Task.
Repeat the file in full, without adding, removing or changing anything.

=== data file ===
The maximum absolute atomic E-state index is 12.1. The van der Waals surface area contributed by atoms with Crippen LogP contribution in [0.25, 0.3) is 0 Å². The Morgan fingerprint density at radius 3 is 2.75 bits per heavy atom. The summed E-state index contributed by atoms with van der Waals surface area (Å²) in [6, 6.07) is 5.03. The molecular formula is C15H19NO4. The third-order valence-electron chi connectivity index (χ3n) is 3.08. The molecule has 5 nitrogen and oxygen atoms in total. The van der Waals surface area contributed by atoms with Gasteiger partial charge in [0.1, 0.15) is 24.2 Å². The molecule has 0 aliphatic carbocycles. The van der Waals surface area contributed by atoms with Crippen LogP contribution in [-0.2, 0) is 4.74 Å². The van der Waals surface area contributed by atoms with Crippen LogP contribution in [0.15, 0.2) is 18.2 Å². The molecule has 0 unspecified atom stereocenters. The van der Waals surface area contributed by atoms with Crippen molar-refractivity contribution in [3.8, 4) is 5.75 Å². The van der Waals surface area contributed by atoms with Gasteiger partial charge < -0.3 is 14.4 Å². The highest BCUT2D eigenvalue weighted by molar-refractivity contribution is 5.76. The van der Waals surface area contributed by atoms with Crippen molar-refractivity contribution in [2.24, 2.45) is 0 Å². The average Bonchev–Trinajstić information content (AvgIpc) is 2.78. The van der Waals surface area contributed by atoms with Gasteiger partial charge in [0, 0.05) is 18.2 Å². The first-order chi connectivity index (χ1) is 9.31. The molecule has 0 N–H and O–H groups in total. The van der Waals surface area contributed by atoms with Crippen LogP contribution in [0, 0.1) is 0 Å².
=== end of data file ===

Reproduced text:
The maximum absolute atomic E-state index is 12.1. The van der Waals surface area contributed by atoms with Crippen LogP contribution in [0.25, 0.3) is 0 Å². The Morgan fingerprint density at radius 3 is 2.75 bits per heavy atom. The summed E-state index contributed by atoms with van der Waals surface area (Å²) in [6, 6.07) is 5.03. The molecular formula is C15H19NO4. The third-order valence-electron chi connectivity index (χ3n) is 3.08. The molecule has 5 nitrogen and oxygen atoms in total. The van der Waals surface area contributed by atoms with Gasteiger partial charge in [0.1, 0.15) is 24.2 Å². The molecule has 0 aliphatic carbocycles. The van der Waals surface area contributed by atoms with Crippen LogP contribution in [-0.2, 0) is 4.74 Å². The van der Waals surface area contributed by atoms with Crippen LogP contribution in [0.15, 0.2) is 18.2 Å². The molecule has 0 unspecified atom stereocenters. The van der Waals surface area contributed by atoms with Crippen molar-refractivity contribution in [3.8, 4) is 5.75 Å². The van der Waals surface area contributed by atoms with Gasteiger partial charge < -0.3 is 14.4 Å². The highest BCUT2D eigenvalue weighted by molar-refractivity contribution is 5.76. The van der Waals surface area contributed by atoms with Crippen molar-refractivity contribution in [2.24, 2.45) is 0 Å². The average Bonchev–Trinajstić information content (AvgIpc) is 2.78. The van der Waals surface area contributed by atoms with Gasteiger partial charge in [0, 0.05) is 18.2 Å². The first-order chi connectivity index (χ1) is 9.31. The molecule has 0 N–H and O–H groups in total. The van der Waals surface area contributed by atoms with Crippen LogP contribution in [0, 0.1) is 0 Å².